If you have diabetes, you may know that insulin levels can have a direct impact on your risk of complications such as kidney damage and heart disease. What you may not know is that insulin levels may affect the brain too.
"Even people who study diabetes may not always consider the impact of insulin in the brain," says Rita Kalyani, MD, assistant professor of medicine at Johns Hopkins University in Baltimore. "But insulin does play a role in the formation of synapses, storing memories, and other brain functions." Studies have linked insulin levels with appetite, energy balance, and body temperature too.
It appears that diabetes and insulin problems may be connected to a higher risk of serious conditions such as Alzheimer's disease and Parkinson's disease. Could diabetes-related insulin problems play a role in causing these conditions?
"I don't think we have the data yet, but it's possible that conditions like Alzheimer's disease are related to insulin problems," says C. Ronald Kahn, MD, professor of medicine at Harvard Medical School and vice chairman of the Joslin Diabetes Center Board. The potential connection concerns him. "Type 2 diabetes is already an epidemic and more and more people are developing it an earlier age," he tells WebMD. "We just don't know what effect it will have on their brains."
So, what can you do to stay healthy with diabetes? Here's what you need to know.
What Does Insulin Do?
Insulin is a natural hormone in the body. One of its key roles is helping cells absorb glucose or sugar in the blood for energy.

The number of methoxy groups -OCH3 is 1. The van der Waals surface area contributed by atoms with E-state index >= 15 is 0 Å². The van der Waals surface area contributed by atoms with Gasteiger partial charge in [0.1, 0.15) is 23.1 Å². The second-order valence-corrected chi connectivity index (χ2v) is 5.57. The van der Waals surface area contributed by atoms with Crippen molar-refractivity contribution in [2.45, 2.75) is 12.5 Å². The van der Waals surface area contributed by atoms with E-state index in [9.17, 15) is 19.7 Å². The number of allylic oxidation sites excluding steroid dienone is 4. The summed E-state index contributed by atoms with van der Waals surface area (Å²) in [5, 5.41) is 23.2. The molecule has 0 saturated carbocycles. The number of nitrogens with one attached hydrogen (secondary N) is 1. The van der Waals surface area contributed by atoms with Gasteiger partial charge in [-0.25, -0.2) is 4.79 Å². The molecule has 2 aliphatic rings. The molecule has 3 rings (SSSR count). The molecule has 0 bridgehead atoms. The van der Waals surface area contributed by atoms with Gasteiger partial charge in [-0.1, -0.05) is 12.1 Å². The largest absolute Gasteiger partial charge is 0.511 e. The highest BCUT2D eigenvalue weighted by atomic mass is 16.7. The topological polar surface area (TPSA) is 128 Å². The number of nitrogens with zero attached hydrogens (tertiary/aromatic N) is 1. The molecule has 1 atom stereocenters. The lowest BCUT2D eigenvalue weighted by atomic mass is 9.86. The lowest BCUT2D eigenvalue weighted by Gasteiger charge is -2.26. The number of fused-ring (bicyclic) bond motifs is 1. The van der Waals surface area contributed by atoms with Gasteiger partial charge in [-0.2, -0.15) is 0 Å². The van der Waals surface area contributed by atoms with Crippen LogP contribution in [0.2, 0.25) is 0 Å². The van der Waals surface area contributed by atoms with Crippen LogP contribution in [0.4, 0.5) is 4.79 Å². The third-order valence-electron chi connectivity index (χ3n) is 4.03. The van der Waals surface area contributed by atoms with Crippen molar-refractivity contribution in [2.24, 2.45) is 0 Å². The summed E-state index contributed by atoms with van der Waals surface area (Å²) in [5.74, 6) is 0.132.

In people with type 1 diabetes, the pancreas does not make insulin. In people with type 2 diabetes, the pancreas makes insulin, but their bodies can't use it efficiently. In either case, the level of sugar in the blood rises, damaging cells throughout body.
Experts aren't sure how insulin works in the brain, but it seems to play many roles. Even in a healthy person, insulin changes that follow a high-carb meal change brain function, says Kahn.
Diabetes, Insulin, and the Brain
So how might diabetes and insulin problems affect the brain? "In people with diabetes, the brain doesn't seem to become insulin resistant in the same way that other organs in the body do," Kahn says. "But there do seem to be changes in insulin signaling in the brain."
People with diabetes seem to have a higher risk of Alzheimer's disease. They may have a higher risk of Parkinson's disease and Huntington's disease too. Insulin problems seem to be connected. Studies have found that insulin levels in certain regions of the brain associated with memory are much higher in healthy people than in people with Alzheimer's disease.
In people with Alzheimer's disease, a protein called beta-amyloid builds up, forming plaques on the brain. Abnormal insulin levels may make it harder for the body to break these plaques down.
The apparent connection between diabetes and Alzheimer's disease has led some researchers to make a controversial claim. Not only could diabetes increase the risk of Alzheimer's disease, they argue, but Alzheimer's disease is itself a form of diabetes that primarily affects the brain. Some have gone so far as to give Alzheimer's disease a new name: type 3 diabetes. But many diabetes experts are not convinced.